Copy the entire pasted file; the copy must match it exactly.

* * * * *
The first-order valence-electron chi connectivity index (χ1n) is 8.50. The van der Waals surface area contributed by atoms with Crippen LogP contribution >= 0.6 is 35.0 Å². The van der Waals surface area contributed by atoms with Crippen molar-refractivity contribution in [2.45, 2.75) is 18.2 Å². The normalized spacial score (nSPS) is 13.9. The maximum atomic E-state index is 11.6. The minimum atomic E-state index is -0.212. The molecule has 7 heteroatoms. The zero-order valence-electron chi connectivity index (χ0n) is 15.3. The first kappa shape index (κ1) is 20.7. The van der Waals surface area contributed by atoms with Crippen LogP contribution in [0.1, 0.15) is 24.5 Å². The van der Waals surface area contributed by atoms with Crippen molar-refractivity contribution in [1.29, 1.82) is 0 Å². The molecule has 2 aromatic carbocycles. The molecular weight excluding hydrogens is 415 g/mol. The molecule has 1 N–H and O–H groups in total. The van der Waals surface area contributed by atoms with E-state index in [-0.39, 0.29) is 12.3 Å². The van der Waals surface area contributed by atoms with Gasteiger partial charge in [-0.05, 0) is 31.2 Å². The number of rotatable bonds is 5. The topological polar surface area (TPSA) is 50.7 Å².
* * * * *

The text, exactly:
The first-order valence-electron chi connectivity index (χ1n) is 8.50. The van der Waals surface area contributed by atoms with Crippen LogP contribution >= 0.6 is 35.0 Å². The van der Waals surface area contributed by atoms with Crippen molar-refractivity contribution in [2.45, 2.75) is 18.2 Å². The normalized spacial score (nSPS) is 13.9. The maximum atomic E-state index is 11.6. The minimum atomic E-state index is -0.212. The molecule has 7 heteroatoms. The zero-order valence-electron chi connectivity index (χ0n) is 15.3. The first kappa shape index (κ1) is 20.7. The van der Waals surface area contributed by atoms with Crippen LogP contribution in [0.1, 0.15) is 24.5 Å². The van der Waals surface area contributed by atoms with Crippen molar-refractivity contribution in [1.29, 1.82) is 0 Å². The molecule has 2 aromatic carbocycles. The molecular weight excluding hydrogens is 415 g/mol. The molecule has 1 N–H and O–H groups in total. The van der Waals surface area contributed by atoms with E-state index in [-0.39, 0.29) is 12.3 Å². The van der Waals surface area contributed by atoms with Gasteiger partial charge in [-0.05, 0) is 31.2 Å². The number of rotatable bonds is 5. The topological polar surface area (TPSA) is 50.7 Å².